Five Books That Track Trends in Transportation Design


Automotive Design and More: Five Books That Track Transportation Design Trends

From airline design, to the heyday of concept cars, to the origins of the world’s most notable logos, five coveted books that track trends in transportation design

From airline design, the heyday of concept cars, to the origins of the world’s most notable logos, we bring together the latest books on transportation design in all its forms. There is a magnetic attraction to the bold visions of yesteryear, as past futures always seem to turn out to be better than reality. These five books look back on a time of unbridled optimism.

Aeroflot–Soviet Fly

(Images courtesy of Fuel Design)

Another beautifully documented tome from Fuel Design, this time chronicling the admirable aesthetic of communist air travel. Everyone knows Aeroflot (“air fleet”), founded in 1923 and still Russia’s main carrier, but there are other, smaller names to discover in Bruno Vandermuren’s lavishly illustrated book, such as Deruluft and Dobrolet. Civil aviation united the vastness of the Soviet Union, and the airline’s graphic identity and advertising posters made much of the patriotic capital of its airline’s technological and social sophistication. Reality hasn’t always lived up to propaganda – the catastrophic Tu-144 supersonic airliner, for example – but this book is a unique insight into another world of aviation.

Aeroflot – Fly Soviet, Bruno Vandermueren, Fuel Publishing, £24.95,

Roots and wings: Peter Schreyer: designer, artist and visionary

Above is 2011 Kia GT Concept, photo by Raul Suciu (images courtesy of Gestalten)

The first monograph on the work of the influential German car designer Peter Schreyer, Roots and wings is as much a biography of Schreyer’s life and influences as it is a catalog of his (many) influential designs. Now an advisor to the Hyundai Motor Group, after his key role as chairman of the company’s design management, Schreyer also played a leading role in shaping the identity of Audi and Volkswagen. The book features specially commissioned studio photographs by Amos Fricke, as well as numerous archival images, including Schreyer’s own works, personal photographs, and sources of inspiration including fine art and aviation.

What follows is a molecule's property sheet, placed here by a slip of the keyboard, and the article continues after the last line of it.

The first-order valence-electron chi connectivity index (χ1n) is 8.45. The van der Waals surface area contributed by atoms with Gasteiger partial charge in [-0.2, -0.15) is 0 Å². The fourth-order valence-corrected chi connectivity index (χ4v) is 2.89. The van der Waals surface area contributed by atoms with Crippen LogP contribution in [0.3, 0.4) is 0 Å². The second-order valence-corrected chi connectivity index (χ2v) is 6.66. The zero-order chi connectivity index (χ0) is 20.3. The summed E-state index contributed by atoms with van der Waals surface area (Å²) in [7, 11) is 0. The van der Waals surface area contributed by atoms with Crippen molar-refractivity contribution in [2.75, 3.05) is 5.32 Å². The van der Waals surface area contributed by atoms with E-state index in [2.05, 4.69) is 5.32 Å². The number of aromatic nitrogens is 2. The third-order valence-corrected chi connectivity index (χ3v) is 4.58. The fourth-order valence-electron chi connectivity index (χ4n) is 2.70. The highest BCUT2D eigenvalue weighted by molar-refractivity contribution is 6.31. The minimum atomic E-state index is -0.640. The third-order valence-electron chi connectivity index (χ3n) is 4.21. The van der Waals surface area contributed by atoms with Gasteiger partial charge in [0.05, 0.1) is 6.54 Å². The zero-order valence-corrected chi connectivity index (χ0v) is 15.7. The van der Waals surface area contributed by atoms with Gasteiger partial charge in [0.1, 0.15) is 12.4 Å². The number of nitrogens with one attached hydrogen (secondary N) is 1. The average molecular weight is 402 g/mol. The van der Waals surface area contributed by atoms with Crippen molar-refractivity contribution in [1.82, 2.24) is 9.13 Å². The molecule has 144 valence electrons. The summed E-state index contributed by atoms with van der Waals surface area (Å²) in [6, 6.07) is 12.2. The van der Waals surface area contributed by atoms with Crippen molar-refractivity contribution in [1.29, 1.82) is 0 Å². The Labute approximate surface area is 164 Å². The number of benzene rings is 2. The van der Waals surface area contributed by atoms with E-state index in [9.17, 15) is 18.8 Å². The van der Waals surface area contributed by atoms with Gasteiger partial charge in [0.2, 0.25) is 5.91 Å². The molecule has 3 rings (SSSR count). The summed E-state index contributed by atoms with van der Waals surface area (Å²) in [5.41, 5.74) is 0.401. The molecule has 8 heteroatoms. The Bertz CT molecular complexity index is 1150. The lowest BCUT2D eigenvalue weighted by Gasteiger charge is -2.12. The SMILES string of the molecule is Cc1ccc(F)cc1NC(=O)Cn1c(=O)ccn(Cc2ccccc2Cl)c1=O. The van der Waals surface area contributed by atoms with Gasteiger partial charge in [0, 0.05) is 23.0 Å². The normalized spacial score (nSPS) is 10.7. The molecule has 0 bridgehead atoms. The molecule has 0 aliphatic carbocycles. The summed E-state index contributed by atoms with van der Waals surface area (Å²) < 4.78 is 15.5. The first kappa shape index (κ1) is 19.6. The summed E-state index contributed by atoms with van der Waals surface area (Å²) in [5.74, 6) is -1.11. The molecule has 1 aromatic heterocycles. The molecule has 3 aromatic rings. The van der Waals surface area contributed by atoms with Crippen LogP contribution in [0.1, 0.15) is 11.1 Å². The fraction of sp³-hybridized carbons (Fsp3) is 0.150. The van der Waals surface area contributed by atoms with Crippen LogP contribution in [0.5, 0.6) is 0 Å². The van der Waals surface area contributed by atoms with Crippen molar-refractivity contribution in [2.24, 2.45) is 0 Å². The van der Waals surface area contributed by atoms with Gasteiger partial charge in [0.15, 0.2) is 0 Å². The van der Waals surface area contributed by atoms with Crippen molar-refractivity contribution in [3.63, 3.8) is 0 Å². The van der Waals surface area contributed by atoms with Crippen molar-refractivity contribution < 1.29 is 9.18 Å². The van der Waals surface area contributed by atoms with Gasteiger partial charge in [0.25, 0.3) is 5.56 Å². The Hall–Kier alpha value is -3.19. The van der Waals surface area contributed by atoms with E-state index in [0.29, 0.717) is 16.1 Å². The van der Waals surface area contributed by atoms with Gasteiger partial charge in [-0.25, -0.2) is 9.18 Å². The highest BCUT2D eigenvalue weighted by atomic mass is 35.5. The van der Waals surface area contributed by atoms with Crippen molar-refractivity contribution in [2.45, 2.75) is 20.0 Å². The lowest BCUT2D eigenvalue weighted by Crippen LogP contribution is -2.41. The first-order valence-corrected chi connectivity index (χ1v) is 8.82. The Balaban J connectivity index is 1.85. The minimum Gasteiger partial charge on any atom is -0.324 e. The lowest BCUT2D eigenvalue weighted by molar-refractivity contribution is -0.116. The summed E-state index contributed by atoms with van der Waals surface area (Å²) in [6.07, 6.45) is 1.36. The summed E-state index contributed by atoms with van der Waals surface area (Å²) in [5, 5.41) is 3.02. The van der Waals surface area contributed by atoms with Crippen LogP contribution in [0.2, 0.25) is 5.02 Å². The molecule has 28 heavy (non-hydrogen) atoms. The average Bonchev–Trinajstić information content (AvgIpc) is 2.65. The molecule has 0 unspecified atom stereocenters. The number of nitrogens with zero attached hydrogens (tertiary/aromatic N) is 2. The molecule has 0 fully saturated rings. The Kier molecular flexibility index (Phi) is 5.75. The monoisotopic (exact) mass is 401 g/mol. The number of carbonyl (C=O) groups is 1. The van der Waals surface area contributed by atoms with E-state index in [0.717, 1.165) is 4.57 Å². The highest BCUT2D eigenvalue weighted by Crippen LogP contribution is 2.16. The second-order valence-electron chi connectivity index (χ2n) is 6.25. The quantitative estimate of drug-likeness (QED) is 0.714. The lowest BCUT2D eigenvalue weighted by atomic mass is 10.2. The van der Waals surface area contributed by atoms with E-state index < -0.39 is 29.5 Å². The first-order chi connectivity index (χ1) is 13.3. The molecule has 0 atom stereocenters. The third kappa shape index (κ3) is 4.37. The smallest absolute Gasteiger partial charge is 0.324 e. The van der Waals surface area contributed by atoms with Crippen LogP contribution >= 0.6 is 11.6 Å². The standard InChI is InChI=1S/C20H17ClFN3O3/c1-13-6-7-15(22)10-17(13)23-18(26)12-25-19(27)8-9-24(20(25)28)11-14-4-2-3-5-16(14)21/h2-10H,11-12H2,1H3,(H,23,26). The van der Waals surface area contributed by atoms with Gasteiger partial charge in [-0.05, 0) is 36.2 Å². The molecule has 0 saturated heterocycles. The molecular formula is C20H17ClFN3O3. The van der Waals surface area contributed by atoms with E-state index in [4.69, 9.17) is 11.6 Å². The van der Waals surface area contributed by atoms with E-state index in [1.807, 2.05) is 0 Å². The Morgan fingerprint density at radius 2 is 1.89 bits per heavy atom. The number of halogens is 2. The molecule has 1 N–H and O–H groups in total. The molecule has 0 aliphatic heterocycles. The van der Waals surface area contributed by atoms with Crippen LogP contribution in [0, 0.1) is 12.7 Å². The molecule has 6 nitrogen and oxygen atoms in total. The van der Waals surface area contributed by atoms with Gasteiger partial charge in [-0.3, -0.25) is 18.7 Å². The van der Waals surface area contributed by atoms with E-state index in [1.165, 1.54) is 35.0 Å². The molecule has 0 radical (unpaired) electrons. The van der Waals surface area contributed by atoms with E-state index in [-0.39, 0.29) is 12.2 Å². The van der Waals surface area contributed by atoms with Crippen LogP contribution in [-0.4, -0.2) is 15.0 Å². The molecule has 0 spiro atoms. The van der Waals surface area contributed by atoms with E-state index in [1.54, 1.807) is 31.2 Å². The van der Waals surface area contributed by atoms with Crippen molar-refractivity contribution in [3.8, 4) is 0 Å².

Yesterday’s Future – 1960s Concept Cars

Ford Gyron concept, 1961 (images courtesy of Porter Press)

The concept car came to life in the 1960s, when outrageous styling exercises were used to wow crowds and come up with “dream cars” that would cement brand loyalty and inspire hope in the future. Richard Heseltine’s book for specialist automotive publisher Porter Press offers insight into that decade of extremes, when compact city cars vied for attention with sleek supercars, and distant experiences like the Ford Gyron promised speed machines. balancing that would spin along the highways of tomorrow. The book includes 350 archival images of cars from manufacturers and designers like Alfa Romeo, Bertone, Mercedes-Benz, Ghia and Lamborghini.

Yesterday’s Future – 1960s Concept Cars, Richard Heseltine, Porter Press International, £45,

The beginnings of the logo

A broadcast on the evolution of the Shell logo (images courtesy of Taschen)

One for graphic designers and semioticians, The beginnings of the logo brings together 6,000 logos from the 19th century to the present day. As a chronicle of the birth of corporate identity, it is unbeatable. Many of the logos on display are still recognizable today, proving the enduring power of good graphic design. BMW, for example, has rarely deviated from its blue and white roundel, while Opel, whose origins date back to 1862, incorporated a zeppelin into its logo in 1937, before making it the lightning bolt that persists today. . Peugeot’s famous lion has seen multiple iterations since its introduction in 1850, with many more examples to discover inside.

Made in Italy

Top: Lancia Fulvia Concept, 2003. Top: Alfa Romeo Giulia TZ, designed by Ercole Spada at Zagato in 1962 (photos courtesy of Piotr Degler)

Photographer Piotr Degler’s new monograph focuses on some of the most exclusive and iconic examples of Italian automotive design. The book is a true labor of love, involving trips to museums, corporate archives, design studios and private collections around the world. The vast majority of images were created just for the book, featuring beautiful photography of concepts, one-offs, and recognized classics. Ten years in the making, it includes the profiles of 11 key players in the history of Italian automotive design, including Ercole Spada, Giorgetto Giugiaro, Leonardo Fioravanti and Marcello Gandini.



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